Hernando de Talavera
200px-Hernando de Talavera-1-.jpg
Historical Figure
Nationality: Spain
Date of Birth: 1428
Date of Death: 1507
Cause of Death: Natural causes
Religion: Catholicism
Occupation: Clergyman, Politician
Political Office(s): Archbishop of Granada
Fictional Appearances:
"Report of the Special Committee on the Quality of Life"
POD: ca. 1491
Type of Appearance: Contemporary reference

Hernando de Talavera (1428 - 14 May 1507) was a prominent political and religious figure in Spain during the period of the country's unification and expulsion of Muslim rule. He was Queen Isabella I of Castile's confessor, and eventually rose to the office of Archbishop of Granada. He appears to have been descended from Jewish converts, a fact which was used against him in his twilight years by rivals in the Spanish Inquisition. He was imprisoned in 1505, the year following Isabella's death, until Pope Julius II ordered his release. He died in 1507.

It has been speculated that Talavera was part of the committee that initially rejected Christopher Columbus' proposal to reach Asia by sailing west.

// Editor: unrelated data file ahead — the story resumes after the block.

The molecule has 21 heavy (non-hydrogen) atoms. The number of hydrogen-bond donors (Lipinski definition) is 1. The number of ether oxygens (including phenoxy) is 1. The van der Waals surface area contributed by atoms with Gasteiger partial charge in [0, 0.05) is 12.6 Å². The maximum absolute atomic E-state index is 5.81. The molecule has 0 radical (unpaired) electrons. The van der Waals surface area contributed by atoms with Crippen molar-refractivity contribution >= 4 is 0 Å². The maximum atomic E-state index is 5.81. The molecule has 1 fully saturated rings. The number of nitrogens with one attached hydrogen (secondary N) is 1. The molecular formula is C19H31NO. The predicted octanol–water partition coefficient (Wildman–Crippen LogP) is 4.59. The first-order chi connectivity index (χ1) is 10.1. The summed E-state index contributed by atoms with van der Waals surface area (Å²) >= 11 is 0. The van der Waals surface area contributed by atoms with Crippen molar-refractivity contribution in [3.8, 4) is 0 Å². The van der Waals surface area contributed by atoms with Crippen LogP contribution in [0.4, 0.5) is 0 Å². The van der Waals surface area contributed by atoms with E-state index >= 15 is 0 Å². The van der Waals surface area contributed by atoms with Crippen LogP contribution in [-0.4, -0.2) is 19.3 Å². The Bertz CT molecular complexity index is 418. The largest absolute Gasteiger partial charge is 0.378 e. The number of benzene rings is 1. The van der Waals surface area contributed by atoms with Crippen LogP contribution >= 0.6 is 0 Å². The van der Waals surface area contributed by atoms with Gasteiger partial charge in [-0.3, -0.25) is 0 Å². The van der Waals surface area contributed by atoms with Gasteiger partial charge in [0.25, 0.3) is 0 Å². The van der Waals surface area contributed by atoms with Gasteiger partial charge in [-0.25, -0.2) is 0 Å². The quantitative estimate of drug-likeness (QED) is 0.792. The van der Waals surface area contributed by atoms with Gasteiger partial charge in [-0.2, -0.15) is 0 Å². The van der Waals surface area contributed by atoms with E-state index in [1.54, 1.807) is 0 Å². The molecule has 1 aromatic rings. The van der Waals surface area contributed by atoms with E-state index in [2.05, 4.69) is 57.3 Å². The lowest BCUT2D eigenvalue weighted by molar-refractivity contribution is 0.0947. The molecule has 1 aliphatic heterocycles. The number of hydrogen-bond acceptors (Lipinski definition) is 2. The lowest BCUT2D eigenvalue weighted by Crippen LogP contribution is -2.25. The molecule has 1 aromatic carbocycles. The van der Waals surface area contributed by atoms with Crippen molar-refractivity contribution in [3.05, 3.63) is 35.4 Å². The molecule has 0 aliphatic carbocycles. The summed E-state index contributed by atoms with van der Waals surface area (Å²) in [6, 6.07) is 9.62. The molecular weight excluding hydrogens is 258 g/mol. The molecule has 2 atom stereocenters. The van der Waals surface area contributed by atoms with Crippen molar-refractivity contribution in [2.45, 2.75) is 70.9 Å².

Fray Hernando de Talavera headed the first committee of learned men and mariners appointed by King Fernando and Queen Isabella to examine the feasibility of Cristóbal Colón's proposal to reach Asia by sailing west. This committee rejected the plan.

Jaime Nosénada, chairman of the Special Committee on the Quality of Life, referenced the Talavera commission's conclusion in his own report rejecting the Colón plan.[1]


  1. See, e.g., Departures, pg. 141.
Religious titles
Preceded by
Juan de Pastor
As Bishop
Archbishop of Granada
Succeeded by
Antonio Manrique de Rojas
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